Jawwan Ibrahim Response to Human Rights Watch Concerns
(Human Rights Watch translation)
May 4, 2014
Mr. Fred Abrahams, HRW Special Advisor
In response to your letter of April 24, 2014, with requests for information, by way of questions posed by your organization, please find here my answers, with our deepest appreciation.
Commander General of Asayish Rojava,
You probably realize that, being confronted with the task of building our system in an adverse security and economic situation, and in the face of terrorist activity, we have some old buildings that we took over from the Syrian Ba’ath regime, which we have to use for our purposes. Plans were made to construct new facilities that conform to international human rights standards, and they should be ready during the coming months. As for the Afrin prison, the building lies within the People’s Court former governmental complex, and the address is known to all Afrin residents. It is currently being used pending the completion of the new reformatory. The Ain Al-Arab prison lies in the center of the Muqata’a, near to the Asayish center, and is also known to the locals. It’s a former-government structure that was used after the liberation of the city of Ain Al-Arab.
The number of prisoners at Ain Al-Arab is 83, convicted of various crimes, and 130 at Afrin. These numbers are subject to daily variation as a result of arrests and releases.
The Asayish Rojava forces have no secret prisons in any of the three Muqata’as, and our prisons are open to organizations, the government and public prosecution.
The arrest of some opposition party members:
I would like to confirm, right from the beginning, that we do not detain a single political prisoner. All detainees are charged with criminal or terrorism-related charges. It happens frequently that people get arrested on criminal or terrorism charges, and turn out later to be members or affiliates of a political party. But we prosecute crime and terrorism only, and political affiliation does not concern us in the least. Accordingly I have to clarify that:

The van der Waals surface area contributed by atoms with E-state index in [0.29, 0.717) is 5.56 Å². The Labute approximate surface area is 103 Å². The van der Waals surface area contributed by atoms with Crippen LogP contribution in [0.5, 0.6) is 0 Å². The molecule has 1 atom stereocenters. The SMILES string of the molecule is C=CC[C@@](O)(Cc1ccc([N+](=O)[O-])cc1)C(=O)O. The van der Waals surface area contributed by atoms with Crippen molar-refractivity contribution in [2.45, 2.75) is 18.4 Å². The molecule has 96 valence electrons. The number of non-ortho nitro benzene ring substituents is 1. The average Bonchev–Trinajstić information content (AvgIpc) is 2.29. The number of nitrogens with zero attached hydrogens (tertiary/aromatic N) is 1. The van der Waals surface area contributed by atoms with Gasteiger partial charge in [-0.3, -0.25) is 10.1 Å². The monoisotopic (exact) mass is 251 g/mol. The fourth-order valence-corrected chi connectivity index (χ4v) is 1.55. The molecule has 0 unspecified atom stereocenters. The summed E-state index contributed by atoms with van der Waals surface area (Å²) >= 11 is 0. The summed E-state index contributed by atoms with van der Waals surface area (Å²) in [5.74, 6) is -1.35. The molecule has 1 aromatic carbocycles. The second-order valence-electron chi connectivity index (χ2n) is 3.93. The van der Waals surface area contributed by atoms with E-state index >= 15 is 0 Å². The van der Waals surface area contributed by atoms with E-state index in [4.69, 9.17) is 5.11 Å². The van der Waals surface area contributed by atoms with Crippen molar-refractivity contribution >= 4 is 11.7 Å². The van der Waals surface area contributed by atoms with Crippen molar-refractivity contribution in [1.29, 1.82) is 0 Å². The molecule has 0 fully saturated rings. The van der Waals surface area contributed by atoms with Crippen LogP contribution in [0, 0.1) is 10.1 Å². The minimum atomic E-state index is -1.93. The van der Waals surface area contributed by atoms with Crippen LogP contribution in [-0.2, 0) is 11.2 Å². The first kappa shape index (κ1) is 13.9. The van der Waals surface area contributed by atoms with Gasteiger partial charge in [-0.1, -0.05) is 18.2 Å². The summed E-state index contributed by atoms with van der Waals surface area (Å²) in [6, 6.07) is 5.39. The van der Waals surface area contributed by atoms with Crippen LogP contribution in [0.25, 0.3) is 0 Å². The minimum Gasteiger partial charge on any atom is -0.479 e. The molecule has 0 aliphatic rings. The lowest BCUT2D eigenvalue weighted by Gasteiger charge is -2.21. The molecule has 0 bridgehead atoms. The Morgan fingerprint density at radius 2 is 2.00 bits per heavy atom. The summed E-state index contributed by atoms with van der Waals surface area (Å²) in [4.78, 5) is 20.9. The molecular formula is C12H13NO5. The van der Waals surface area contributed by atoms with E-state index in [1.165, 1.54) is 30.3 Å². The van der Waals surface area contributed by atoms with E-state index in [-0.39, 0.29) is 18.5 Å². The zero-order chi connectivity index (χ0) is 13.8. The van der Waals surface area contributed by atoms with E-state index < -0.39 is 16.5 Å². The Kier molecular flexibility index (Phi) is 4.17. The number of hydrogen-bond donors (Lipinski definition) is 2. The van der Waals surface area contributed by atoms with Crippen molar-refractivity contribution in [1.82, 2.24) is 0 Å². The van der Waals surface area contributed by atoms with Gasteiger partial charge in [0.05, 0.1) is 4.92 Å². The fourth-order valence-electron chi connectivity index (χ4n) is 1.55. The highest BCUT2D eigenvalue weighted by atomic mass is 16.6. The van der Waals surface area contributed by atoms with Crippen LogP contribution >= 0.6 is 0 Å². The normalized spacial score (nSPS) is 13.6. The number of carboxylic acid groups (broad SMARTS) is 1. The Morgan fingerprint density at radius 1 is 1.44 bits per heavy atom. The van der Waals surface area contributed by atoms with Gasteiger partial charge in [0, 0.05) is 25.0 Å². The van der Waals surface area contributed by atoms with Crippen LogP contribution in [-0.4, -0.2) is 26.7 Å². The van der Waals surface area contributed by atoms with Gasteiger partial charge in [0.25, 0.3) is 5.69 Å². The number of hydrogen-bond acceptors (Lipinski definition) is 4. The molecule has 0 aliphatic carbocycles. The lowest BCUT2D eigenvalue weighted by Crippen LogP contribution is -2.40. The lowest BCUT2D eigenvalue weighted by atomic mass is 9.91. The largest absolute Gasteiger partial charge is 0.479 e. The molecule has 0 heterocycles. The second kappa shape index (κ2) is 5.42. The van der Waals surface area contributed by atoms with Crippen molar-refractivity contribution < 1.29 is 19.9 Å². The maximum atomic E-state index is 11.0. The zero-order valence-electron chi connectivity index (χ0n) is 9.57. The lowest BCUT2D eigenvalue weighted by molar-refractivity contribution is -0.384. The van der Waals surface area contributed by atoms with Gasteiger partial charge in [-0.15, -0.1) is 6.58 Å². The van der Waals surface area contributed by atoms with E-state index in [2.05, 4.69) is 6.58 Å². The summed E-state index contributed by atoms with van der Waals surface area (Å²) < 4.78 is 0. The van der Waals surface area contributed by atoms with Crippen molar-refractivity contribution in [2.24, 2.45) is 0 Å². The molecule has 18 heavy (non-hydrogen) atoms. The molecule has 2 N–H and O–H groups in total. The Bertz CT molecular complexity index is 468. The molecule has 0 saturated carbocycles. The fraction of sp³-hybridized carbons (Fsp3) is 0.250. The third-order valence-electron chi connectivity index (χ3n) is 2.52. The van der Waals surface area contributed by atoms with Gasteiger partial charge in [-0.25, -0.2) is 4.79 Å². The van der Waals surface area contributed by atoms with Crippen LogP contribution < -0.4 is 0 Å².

1. Siyamend Barim
2. Mohammad Saeed Isso
were tried before the people’s court in Afrin, case 370/1, verdict 182/2014.
Siyamend was charged with the commission of politically-motivated terrorist acts (blowing up the Free Media Academy in Afrin), and Isso was charged as an accessory and aide to Siyamend.
· Jikar Hammu is on trial in Afrin.
· Bayazid Mamo was tried before the people’s court in Afrin, case 370/1, verdict 182/2014, on the charge of committing politically-motivated terrorist acts, viz. the explosions at the Free Media Academy in Afrin in 2013.
With regard to:
· Ahmad Sidu
· Shukry Bakr
· Haydar Shukry Bakr
· Jawwan Qalander
they are not detained by Asayish Rojava forces in any of its three Muqat’as, and we know nothing about them. Their status is not known to us, and whatever information you received about their arrest by Asayish is obviously inaccurate.
Rasul Ismail Khalil was tried before the people’s court in Afrin, case 370/2, verdict 183/2014, on charges of terrorist activity, through the bombing of a car carrying Attuf Abdu in order to assassinate him in 2013. The assassination attempt met with failure.
The lawyer Idriss A’loush is not detained by Asayish Rojava forces in any of its three Muqata’as, and we know nothing about him. His status is not known to us, and whatever information you received about his arrest by Asayish is obviously inaccurate.